Gas prices: Energy price cap not fit for purpose, say suppliers

Gas prices: Energy price cap not fit for purpose, say suppliers

Natural gas prices are at record highs, which has led to some domestic energy firms failing as they are paying more for gas than they are able to charge.

Suppliers have warned that consumers could face a “huge cost” from these firms going out of business.

There are also calls for an energy price cap to help small businesses.

Gas prices are at record highs as economies around the world begin to recover from the Covid pandemic.

Domestic customers are partly protected from sharp rises by a price cap – which sets the maximum price suppliers in England, Wales and Scotland can charge customers on a standard tariff – although energy regulator Ofgem has warned that households will see further “significant rises” in the spring, when the cap is reviewed.

Last month, nine energy companies went out of business, forcing 1.7 million customers to move to new suppliers and on to higher rates.

Paul Richards, chief executive of Together Energy, which he said is currently making losses, told the BBC that while he supported a price cap to protect customers, the current mechanism “is not fit for industry, nor is it fit for customers”.

“Crazy, just crazy” is how the nursery and soft play owner Gordon Foster describes the sharp rise in energy prices, shaking his head in dismay.

Businesses typically fix their energy bills a few years in advance, known as “hedging”.

Mr Foster is one of the unlucky ones whose energy contract is up for renewal, and at the moment he’s looking at paying eight times his current rate, taking up a contract that would tie him in for years.

The alternative is paying sky high prices now without a contract, and keeping his fingers crossed that prices will stabilise.

For him, as for others, this sudden jump in costs makes parts of the business unviable, and certainly means he has to put his prices up for his customers.

While households might have an energy cap in place to protect them from such eye-watering spikes in global markets, we are all exposed to the impact of such costs for businesses. Ultimately they feed through to everyone.

He said while the cap protected customers in the short term, he thought there was somewhere between £1bn and £3bn in costs which would be spread back across business and households as a result of failed suppliers.

Derek Lickorish, chairman of Utilita Energy, which has more than 800,000 customers, said there was no doubt there would be a cost paid by consumers for failed firms.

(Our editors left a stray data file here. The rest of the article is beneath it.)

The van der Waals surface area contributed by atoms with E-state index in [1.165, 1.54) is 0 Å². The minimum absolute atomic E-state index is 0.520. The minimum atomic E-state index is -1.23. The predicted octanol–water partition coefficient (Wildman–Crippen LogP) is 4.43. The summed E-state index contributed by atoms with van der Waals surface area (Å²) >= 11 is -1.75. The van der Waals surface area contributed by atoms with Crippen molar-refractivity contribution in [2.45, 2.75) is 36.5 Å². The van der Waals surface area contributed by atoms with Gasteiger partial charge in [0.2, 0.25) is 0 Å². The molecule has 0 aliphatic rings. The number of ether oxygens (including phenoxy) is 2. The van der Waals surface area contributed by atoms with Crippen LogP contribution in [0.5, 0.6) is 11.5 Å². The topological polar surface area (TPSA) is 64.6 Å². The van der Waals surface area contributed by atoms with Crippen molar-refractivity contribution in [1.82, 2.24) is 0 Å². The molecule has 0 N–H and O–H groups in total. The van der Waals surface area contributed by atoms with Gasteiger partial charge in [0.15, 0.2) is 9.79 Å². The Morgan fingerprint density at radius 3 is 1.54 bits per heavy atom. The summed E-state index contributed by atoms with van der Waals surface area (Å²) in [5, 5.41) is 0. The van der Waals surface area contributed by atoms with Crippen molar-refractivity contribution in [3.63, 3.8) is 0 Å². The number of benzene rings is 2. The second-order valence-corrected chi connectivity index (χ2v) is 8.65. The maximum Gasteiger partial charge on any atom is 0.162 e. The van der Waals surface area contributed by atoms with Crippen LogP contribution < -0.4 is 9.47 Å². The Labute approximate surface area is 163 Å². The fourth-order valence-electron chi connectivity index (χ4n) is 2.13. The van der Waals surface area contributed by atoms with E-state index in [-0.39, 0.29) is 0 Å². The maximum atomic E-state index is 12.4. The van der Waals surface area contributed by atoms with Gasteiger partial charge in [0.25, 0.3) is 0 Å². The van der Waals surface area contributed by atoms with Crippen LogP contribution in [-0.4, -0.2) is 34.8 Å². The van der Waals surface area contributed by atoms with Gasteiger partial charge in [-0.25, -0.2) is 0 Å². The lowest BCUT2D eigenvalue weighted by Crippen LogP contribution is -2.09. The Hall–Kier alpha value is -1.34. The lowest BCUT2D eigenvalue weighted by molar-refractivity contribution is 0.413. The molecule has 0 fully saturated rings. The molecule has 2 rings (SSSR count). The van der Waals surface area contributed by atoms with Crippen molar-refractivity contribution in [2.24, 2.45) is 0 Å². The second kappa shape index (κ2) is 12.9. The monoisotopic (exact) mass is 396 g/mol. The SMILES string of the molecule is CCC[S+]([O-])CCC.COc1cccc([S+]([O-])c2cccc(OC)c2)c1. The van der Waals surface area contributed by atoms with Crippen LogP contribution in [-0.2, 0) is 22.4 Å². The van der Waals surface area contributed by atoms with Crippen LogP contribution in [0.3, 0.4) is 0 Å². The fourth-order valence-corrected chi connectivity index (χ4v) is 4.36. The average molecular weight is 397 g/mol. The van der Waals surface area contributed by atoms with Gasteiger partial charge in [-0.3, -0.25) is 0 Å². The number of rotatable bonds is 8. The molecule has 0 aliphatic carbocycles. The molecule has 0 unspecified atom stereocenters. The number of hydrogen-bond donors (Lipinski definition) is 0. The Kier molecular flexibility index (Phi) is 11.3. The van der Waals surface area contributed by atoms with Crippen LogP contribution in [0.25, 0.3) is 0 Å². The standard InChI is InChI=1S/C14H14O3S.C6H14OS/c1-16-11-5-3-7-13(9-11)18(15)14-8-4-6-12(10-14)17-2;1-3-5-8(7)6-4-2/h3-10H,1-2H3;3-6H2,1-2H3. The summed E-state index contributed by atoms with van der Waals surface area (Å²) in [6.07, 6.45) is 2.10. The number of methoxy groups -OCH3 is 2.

“The government has to look at the means by which they can support not only energy suppliers, but also big industry,” he said.

Mr Lickorish said he would like to see the price cap reviewed four times a year, rather than the current two, and for a longer period of gas prices to be considered in setting it.

Stephen Murray, head of energy, commercial and partners at, said that while the usual advice for consumers was to shop around, for now it was to stay put, with those on a fixed deal likely to be better off.

The price cap provided “some level of protection”, he said, but “that comes at a cost and we’ve seen that through failed suppliers”.

Business group the British Chambers of Commerce has called for a similar cap to be introduced for the energy bills of small and medium sized businesses – those with 250 employers or fewer.

These firms mostly buy their energy several years in advance, so those whose contracts are due for renewal now are facing a “difficult time”, it said.

The group’s co-executive director Claire Walker said the increasing pressure on these sized businesses was “becoming dire” and said that a price cap would give them the confidence to maintain normal business activities.

Dave Dalton, chief executive of British Glass, said he thought a cap would help but was probably “too little, too late” and that an “immediate intervention” was needed.

The government said it was in regular contact with business groups to explore ways to manage the impact of global prices.

Business Secretary Kwasi Kwarteng met leaders from heavy industry on Friday amid warnings that some sectors could have to shut down, but they failed to find any solutions.

Labour has accused the government of being in denial about gas prices, with wholesale prices rising 250% since January.

A number of Conservative MPs have called for the government to take action, and the Energy Intensive Users Group – which represents firms that use a lot of energy – said measures were needed “right now”.

The group’s chair Dr Richard Leese said that energy-heavy industries were “intrinsically linked” and if some sectors were forced to shut down, it would have a knock-on impact.

“We’ve seen the curtailment in production in the steel and fertiliser sector – that’s had a knock-on impact into the supply chains in the industrial supply chains and domestic supply chains,” he said.

UK Steel boss Gareth Stace said he was “baffled” that the UK government had failed to find solutions because governments in the rest of Europe had stepped in to support industry – although they faced lower energy costs than in the UK.